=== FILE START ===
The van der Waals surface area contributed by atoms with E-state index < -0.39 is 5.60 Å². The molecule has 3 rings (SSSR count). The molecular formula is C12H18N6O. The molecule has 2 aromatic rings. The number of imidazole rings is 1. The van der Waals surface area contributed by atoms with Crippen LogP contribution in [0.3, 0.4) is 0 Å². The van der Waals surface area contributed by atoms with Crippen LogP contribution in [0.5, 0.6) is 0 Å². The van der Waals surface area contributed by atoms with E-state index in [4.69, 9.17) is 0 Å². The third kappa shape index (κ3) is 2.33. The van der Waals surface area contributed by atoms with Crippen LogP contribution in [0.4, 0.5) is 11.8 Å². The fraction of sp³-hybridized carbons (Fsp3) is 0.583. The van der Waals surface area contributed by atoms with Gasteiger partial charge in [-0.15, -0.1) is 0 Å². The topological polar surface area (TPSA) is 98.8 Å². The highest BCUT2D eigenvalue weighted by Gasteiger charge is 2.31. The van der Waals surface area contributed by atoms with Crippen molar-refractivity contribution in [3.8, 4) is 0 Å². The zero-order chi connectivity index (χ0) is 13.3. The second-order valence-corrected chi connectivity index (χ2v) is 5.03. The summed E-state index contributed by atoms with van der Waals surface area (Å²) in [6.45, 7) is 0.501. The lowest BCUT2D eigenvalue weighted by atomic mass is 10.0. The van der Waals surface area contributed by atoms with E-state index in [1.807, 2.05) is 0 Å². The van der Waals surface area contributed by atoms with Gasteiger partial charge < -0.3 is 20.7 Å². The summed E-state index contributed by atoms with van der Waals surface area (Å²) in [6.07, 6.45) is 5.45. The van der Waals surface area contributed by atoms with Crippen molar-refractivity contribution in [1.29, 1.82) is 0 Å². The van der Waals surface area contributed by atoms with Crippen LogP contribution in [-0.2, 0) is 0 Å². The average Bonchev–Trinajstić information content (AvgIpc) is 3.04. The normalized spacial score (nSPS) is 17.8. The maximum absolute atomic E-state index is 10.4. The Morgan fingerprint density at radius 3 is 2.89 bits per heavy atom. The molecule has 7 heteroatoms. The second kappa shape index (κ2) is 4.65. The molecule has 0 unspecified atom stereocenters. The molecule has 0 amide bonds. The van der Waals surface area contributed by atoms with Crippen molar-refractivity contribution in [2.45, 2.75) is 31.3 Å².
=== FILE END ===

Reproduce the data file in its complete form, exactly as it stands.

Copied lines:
The van der Waals surface area contributed by atoms with E-state index < -0.39 is 5.60 Å². The molecule has 3 rings (SSSR count). The molecular formula is C12H18N6O. The molecule has 2 aromatic rings. The number of imidazole rings is 1. The van der Waals surface area contributed by atoms with Crippen LogP contribution in [0.3, 0.4) is 0 Å². The van der Waals surface area contributed by atoms with Crippen LogP contribution in [0.5, 0.6) is 0 Å². The van der Waals surface area contributed by atoms with E-state index in [4.69, 9.17) is 0 Å². The third kappa shape index (κ3) is 2.33. The van der Waals surface area contributed by atoms with Crippen LogP contribution in [0.4, 0.5) is 11.8 Å². The fraction of sp³-hybridized carbons (Fsp3) is 0.583. The van der Waals surface area contributed by atoms with Gasteiger partial charge in [-0.15, -0.1) is 0 Å². The topological polar surface area (TPSA) is 98.8 Å². The highest BCUT2D eigenvalue weighted by Gasteiger charge is 2.31. The van der Waals surface area contributed by atoms with Crippen molar-refractivity contribution in [3.8, 4) is 0 Å². The zero-order chi connectivity index (χ0) is 13.3. The second-order valence-corrected chi connectivity index (χ2v) is 5.03. The summed E-state index contributed by atoms with van der Waals surface area (Å²) in [6.45, 7) is 0.501. The lowest BCUT2D eigenvalue weighted by atomic mass is 10.0. The van der Waals surface area contributed by atoms with E-state index in [1.807, 2.05) is 0 Å². The van der Waals surface area contributed by atoms with Gasteiger partial charge < -0.3 is 20.7 Å². The summed E-state index contributed by atoms with van der Waals surface area (Å²) in [6.07, 6.45) is 5.45. The van der Waals surface area contributed by atoms with Crippen molar-refractivity contribution in [1.29, 1.82) is 0 Å². The van der Waals surface area contributed by atoms with Crippen LogP contribution in [-0.2, 0) is 0 Å². The average Bonchev–Trinajstić information content (AvgIpc) is 3.04. The normalized spacial score (nSPS) is 17.8. The maximum absolute atomic E-state index is 10.4. The Morgan fingerprint density at radius 3 is 2.89 bits per heavy atom. The molecule has 7 heteroatoms. The second kappa shape index (κ2) is 4.65. The molecule has 0 unspecified atom stereocenters. The molecule has 0 amide bonds. The van der Waals surface area contributed by atoms with Crippen molar-refractivity contribution in [2.45, 2.75) is 31.3 Å².